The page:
A Tale of Tasty Tacos Shows the Importance of a Strong Trademark
Tasty tacos. It is a meal people enjoy eating… and now it’s making trademark history.
This story is an excellent lesson in why a business should choose a strong trademark and not a merely descriptive trademark.
In 1961, Richard and Antonia Mosqueda opened Tasty Tacos, Inc., a Mexican restaurant that became known for high-quality Mexican food in Des Moines, Iowa. They registered the trademark, TASTY TACOS, with the United States Patent and Trademark Office (USPTO) on June 1, 1993 for restaurant services.
The Mosquedas eventually opened six restaurants in Iowa and started selling its sauces and seasonings online and in local grocery stores.
On November 17, 2017, they filed an intent-to-use trademark application for TASTY TACOS in Class 30 for spices. The USPTO refused registration since it was considered merely descriptive of the product or an element of the product.
The Mosquedas argued in their response to the refusal that the trademark had been used since 1961 and had achieved secondary meaning in commerce. And they filed an amendment to the trademark application to allege use in commerce on the same day they filed their response.
The examining attorney accepted the Notice of Alleged Use in Commerce — but still denied the trademark application as merely descriptive.
The owner of TASTY TACOS agreed to amend the application to the Supplemental Register, which is for merely descriptive trademarks that are used in commerce. But this application was then suspended, because there was a new hurdle.
Enter the Wicked Tasty Tacos…
The examining attorney suspended the trademark application to the Supplemental Register due to a pending trademark application for… WICKED TASTY TACO.
The WICKED TASTY TACO intent-to-use trademark application was filed on January 23, 2018 in Class 29 for food additives by More Than Gourmet Holdings, Inc. of Akron, Ohio.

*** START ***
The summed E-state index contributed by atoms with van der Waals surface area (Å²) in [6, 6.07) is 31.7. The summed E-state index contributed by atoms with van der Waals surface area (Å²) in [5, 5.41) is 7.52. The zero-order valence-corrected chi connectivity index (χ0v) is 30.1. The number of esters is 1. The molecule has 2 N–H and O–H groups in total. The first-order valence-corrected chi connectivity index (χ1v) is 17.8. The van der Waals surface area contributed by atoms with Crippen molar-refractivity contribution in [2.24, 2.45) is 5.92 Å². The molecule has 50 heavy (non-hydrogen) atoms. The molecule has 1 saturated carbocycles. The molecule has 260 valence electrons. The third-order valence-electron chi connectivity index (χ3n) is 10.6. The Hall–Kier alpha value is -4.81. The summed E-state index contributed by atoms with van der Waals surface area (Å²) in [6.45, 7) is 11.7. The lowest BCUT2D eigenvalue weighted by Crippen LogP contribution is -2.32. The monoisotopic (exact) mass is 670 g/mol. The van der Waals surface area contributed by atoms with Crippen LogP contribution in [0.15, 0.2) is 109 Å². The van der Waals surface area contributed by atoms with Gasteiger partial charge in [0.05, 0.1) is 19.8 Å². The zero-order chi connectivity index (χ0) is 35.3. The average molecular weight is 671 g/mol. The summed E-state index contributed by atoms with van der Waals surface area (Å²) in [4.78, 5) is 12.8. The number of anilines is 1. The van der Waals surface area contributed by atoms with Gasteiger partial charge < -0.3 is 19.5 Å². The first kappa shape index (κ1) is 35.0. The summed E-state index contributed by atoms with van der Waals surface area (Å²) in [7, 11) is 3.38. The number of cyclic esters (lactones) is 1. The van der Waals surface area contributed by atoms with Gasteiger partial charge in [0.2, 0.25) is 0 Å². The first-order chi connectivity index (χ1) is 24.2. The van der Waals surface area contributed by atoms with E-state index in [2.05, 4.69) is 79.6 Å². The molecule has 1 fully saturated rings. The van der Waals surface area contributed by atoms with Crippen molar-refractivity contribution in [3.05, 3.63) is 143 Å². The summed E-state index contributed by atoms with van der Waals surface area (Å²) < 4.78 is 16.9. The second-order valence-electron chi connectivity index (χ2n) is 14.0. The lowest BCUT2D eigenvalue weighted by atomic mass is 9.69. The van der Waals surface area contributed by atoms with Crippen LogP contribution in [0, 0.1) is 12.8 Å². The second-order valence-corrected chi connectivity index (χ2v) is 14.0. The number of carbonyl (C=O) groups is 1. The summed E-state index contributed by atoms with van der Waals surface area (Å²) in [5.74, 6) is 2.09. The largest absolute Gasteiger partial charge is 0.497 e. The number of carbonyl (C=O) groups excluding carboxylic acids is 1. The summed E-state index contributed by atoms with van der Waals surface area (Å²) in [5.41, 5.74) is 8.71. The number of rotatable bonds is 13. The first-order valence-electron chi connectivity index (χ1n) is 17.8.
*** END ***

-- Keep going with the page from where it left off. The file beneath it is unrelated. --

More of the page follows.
But the owners of the original TASTY TACOS were not backing down. On January 18, 2019, they filed a third trademark application, this time for hot sauce. Unfortunately, the trademark examining attorney refused registration again on the ground that the mark is merely descriptive.
And this has begun a series of legal actions. Here is a quick summary:
- The owner of TASTY TACOS filed a Notice of Opposition against the application for WICKED TASTY TACO on February 25, 2019 before the Trademark Trial and Appeal Board based on priority in commerce and likelihood of confusion.
- On June 6, 2019, the owners of TASTY TACOS then filed a lawsuit in the Southern District of Iowa against More Than Gourmet for trademark infringement and petitioned the District Court to issue an injunction against More Than Gourmet.
- On August 12, 2019, More Than Gourmet filed Counterclaims requesting the court issue a Declaratory Judgment to determine that the TASTY TACO trademarks for spices and hot sauces are invalid and unenforceable.
Avoid Legal Hassles by Choosing Strong Trademarks
All of this legal fighting over merely descriptive trademarks could have been avoided if the parties had developed a strong trademark for their business and products.
The purpose of a trademark is to identify the source of goods and services. The strongest trademarks are arbitrary or fanciful.
Arbitrary marks are made up words like STARBUCKS® and KODAK®. Fanciful marks are common words whose meaning has nothing to do with the product such as DOVE® for chocolate and APPLE® for computers and cell phones.
Many business owners get stuck on selecting a name that simply describes their business. But if you want to distinguish your business from the pack, you should develop strong trademarks that will not be confused with other businesses.
It’s better to spend the time and money in the beginning on distinguishing your brand in commerce than years later on lawyers arguing over merely descriptive trademarks.
If you are struggling with a merely descriptive trademark, contact Marks Gray intellectual property lawyer Crystal Broughan to help you distinguish your business from all of the others.Share